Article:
The graph G satisfies Euler’s formula: \(e+2=f+n\). Also, by the girth condition, \(2e=\sum i f_i\ge 2kf\), where \(f_i\) denotes the number of i-faces of G. Therefore, \(2ke+4k=2kf+2kn\le 2e+2kn\), which implies \(e\le \frac{2kn-4k}{2k-2}=\frac{k}{k-1}(n-2)\).

Next, we construct a \(K_4\)-minor-free graph G with \(n=s(k-1)+2\) vertices and \(e=ks\) edges and of girth 2k, where \(s\ge 2\). This gives us a sharp example as \(\displaystyle \frac{k\left( s(k-1)+2\right) -2k}{k-1}=ks\). The graph G is the following: let u and v be two vertices and connect them by s edge-disjoint paths with k edges. Now every cycle must go through u and v, hence the girth is indeed 2k. The graph G is also \(K_4\)-minor-free since removing any cycle leaves only bridges with 2 legs.

We show that actually these are all the extremal examples, when \(n=s(k-1)+2\). Notice that the application of Euler’s formula shows us that in any drawing of an extremal graph G all faces must have 2k edges. Let C be a face of length 2k in G. Consider all bridges of C in G. Any such bridge B can have at most two legs (actually must have 2 legs).

Also bridges must be non-crossing.

Finally, any two bridges must have the same attachment vertices. Otherwise we get a face with length greater than 2k. Now we know that there are two vertices u and v of C and all bridges are attached to these two vertices in G.

Taking into account that every face has length 2k, we get that a bridge B cannot contain a path longer than the path between u and v in C. This implies that indeed B cannot be other than a copy of the path between u and v. \(\square \)

Girth 5

In this section G denotes a \(K_4\)-minor-free graph of girth 5. We start with an important observation.

Lemma 3.1

We may assume that an extremal graph G is 2-connected.


Suppose that a \(K_4\)-minor-free graph \(G'\) of girth 5 has a cutvertex x such that \(G_1\cup G_2=G'\) and \(G_1\cap G_2=x\). Let \(v_1\) be a neighbor of x in \(G_1\) and \(v_2\) a neighbor in \(G_2\). We modify the graph \(G'\) by deleting the edge \(v_2x\) and adding the edge \(v_1v_2\). Notice that the girth condition is still satisfied. How could there be a \(K_4\)-minor now? Only if there is a cycle C through x and \(v_1v_2\) and a bridge B of C with at least three legs. However, the attachment vertices of B must be entirely in \(G_1\) or \(G_2\). If they are in \(G_1\), then we contract the path of C between x and \(v_1\) through \(v_2\) to find a \(K_4\)-minor already in \(G_1\). If the attachment vertices are in \(G_2\), then we contract the path of C between x and \(v_2\) through \(v_1\) to find a \(K_4\)-minor already in \(G_2\). It shows that the modified graph is still \(K_4\)-minor-free. Repeating the above process we can transform the original graph to one without cutvertices, but still having the same parameters. \(\square \)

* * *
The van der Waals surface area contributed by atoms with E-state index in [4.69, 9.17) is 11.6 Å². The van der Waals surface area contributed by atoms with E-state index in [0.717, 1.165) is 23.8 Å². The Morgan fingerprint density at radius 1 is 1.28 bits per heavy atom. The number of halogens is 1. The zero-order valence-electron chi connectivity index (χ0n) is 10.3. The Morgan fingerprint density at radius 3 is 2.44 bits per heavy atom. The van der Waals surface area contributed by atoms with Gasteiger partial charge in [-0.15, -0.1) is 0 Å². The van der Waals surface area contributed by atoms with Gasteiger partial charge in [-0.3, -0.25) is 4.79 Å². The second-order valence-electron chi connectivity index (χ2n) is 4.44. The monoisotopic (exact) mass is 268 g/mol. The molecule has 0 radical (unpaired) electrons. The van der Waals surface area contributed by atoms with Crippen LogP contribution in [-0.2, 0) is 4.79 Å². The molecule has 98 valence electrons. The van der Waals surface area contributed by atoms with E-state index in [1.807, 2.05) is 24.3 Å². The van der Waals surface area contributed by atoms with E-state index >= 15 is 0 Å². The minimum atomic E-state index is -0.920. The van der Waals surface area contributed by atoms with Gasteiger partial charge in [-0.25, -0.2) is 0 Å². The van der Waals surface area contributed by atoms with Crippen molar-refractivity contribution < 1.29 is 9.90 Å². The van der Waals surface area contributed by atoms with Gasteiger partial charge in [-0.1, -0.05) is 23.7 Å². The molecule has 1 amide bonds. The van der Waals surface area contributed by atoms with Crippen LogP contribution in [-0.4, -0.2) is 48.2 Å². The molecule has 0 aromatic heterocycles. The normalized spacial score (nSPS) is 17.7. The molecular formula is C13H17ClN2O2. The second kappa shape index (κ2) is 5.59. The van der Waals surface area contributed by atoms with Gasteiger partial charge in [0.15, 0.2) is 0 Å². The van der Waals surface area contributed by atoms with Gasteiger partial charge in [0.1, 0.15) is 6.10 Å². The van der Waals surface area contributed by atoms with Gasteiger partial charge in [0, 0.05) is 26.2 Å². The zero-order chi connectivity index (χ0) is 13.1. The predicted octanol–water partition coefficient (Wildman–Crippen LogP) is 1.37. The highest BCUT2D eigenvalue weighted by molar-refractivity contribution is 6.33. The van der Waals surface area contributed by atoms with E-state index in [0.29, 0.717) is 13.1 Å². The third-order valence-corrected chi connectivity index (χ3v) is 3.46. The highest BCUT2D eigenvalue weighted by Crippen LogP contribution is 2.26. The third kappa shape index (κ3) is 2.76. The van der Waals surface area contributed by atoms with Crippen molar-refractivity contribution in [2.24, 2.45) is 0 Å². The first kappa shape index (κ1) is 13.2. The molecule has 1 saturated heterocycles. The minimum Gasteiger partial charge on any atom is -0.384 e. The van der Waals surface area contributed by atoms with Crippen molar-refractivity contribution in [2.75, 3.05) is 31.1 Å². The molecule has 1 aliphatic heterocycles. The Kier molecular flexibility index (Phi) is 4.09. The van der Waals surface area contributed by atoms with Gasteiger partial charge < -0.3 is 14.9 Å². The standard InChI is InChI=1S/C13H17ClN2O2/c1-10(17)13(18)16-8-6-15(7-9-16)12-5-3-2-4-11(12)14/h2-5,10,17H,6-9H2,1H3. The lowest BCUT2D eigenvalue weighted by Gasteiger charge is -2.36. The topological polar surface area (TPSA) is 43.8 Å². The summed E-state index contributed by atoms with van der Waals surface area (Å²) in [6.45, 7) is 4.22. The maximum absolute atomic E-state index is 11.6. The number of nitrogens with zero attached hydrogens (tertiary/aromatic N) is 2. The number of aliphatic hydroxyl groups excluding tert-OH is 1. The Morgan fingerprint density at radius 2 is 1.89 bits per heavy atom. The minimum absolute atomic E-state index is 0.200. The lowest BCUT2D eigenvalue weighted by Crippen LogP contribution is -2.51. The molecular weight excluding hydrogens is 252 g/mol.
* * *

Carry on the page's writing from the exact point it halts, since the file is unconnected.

In what follows, we assume G is 2-connected. As it often happens, the odd girth case is different and more complicated than even girth. We can use Euler’s formula as before to set an upper bound. However, there is no matching lower bound construction.

Theorem 3.1

Any n-vertex \(K_4\)-minor-free graph G of girth 5 can have at most \(\lceil \frac{3}{2}n-3\rceil \) edges, where \(n\ge 5\).


We prove the statement by induction on the number of vertices n. For the base of induction, we notice that on 5 vertices G can have at most 5 edges. We get \(5\le \lceil \frac{3}{2}5-3\rceil =5\) and the statement holds. On 6 vertices the 6-cycle is the only possible graph and the claim holds again. Finally, on 7 vertices there are two possible graphs and one extremal example. The inequality holds for these too.

For the induction step, let G be a 2-connected extremal \(K_4\)-minor-free graph of girth 5. Let \(\{u,v\}\) be a 2-cutFootnote 2 such that \(G_1\cup G_2=G\) and \(G_1\cap G_2=\{u,v\}\). Let \(n_i\) and \(m_i\) denote the number of vertices and edges in \(G_i\) for \(i\in \{1,2\}\). Observe here that we can always select u and v such that \(G_1\) has at least 4 verticesFootnote 3, when \(n\ge 8\).